Amidst the soirées, traveling, and fun experiences of being in France, one gets the feeling that school work should be on the list as well. As much as we’d like to deny it, studying is indeed a part of study abroad. So what is studying in France like?
I am attending the political science university which is part of a system across France called IEP (Institute for Political Studies). It is affectionately called Science Po, and the entire campus is one building about the size of Bascom Hall. The inside of the building looks like a high school with the size and decoration of the rooms.
Though the UW system is huge and confusing, I have never appreciated it more after working with the French IEP system. Passing periods do not exist, so one class will end as another begins. This causes everyone, including the professor, to show up ten minutes “late.” It is completely normal for a class to be cancelled for the day. However the students generally find out a class has been cancelled by waiting a half hour for the professor to show up.
The style of classes is also quite different. Each class meets once a week, for two hours, and with a ten minute pause in the middle. Using white boards/chalk boards is not common, and PowerPoint is almost unheard of. The professor promptly walks to the front of the class and then talks to the class the entire time. But no worries about being bored, French students type every word the professor says. By the end of class, instead of the bullet-point notes we have come to “appreciate,” students have paragraphs of the professor’s lecture.
After talking with other international students, I’m continually appreciative of the American university system—particularly in the freedom and flexibility that we as students have to choose our majors. Most students in European and South American schools prepare for a large test that determines what university they can attend; this test is bigger than the SAT or ACT. To decide which test to take, students must decide a general area of studies such as political science, medicine, engineering, etc. Students follow these tracks through their entire college career without much option of switching; this will eventually lead to their career in the same field. Instead of having this stress at 16-18 years old in deciding our futures, I am very thankful for the ability to switch major, try new things, and still purse a career I like.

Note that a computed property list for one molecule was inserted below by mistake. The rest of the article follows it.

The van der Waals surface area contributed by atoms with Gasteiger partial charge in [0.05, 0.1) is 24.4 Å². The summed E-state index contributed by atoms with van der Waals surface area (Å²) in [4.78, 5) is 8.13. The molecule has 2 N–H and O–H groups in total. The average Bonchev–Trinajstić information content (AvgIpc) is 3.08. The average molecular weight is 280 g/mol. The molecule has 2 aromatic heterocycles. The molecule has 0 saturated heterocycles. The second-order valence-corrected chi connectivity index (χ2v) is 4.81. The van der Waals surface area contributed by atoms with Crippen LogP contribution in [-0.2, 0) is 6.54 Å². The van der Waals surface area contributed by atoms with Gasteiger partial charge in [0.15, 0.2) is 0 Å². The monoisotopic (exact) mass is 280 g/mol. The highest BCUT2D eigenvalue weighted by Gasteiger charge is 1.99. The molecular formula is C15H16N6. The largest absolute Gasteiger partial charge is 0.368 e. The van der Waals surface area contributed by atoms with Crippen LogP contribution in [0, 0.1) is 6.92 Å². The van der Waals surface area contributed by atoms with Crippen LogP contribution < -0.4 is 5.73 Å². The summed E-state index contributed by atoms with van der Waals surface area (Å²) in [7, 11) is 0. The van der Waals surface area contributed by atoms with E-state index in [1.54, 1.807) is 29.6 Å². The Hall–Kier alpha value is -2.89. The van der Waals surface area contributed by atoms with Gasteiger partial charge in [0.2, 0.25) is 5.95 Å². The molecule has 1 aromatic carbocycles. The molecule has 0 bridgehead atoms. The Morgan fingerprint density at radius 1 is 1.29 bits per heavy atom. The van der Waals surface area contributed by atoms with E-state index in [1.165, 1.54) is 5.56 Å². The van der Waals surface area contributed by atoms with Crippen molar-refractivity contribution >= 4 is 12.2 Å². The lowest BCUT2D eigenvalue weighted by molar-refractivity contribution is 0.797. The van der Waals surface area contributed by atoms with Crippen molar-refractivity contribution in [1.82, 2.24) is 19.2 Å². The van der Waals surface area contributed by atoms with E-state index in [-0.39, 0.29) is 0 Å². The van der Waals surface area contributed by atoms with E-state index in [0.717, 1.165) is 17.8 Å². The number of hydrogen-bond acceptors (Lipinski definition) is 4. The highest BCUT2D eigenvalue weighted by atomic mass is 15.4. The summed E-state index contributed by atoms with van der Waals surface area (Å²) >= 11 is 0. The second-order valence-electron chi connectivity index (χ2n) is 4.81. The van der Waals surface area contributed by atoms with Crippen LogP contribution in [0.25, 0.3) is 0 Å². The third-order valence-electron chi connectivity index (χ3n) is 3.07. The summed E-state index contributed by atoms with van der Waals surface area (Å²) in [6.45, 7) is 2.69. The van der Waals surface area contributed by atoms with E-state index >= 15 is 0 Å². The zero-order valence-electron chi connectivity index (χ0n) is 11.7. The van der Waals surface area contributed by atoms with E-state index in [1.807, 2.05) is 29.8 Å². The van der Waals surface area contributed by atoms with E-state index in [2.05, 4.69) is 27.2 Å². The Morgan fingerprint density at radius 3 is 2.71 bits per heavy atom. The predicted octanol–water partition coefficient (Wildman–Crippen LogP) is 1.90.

On Wisconsin! On Wisconsin!! This fabled cheer and school song is one of the many prides and traditions of our university. However this concept of pride in one’s school is not strong in Europe. One goes to college to prepare for work, and then one leaves as quickly as entering. It is rare to see competition between universities, alumni donating to the system, or even people walking around with sweatshirts proclaiming their school. So all-in-all, studying in France is a great eye-opening experience, but I will be content to sit in a UW lecture hall next year.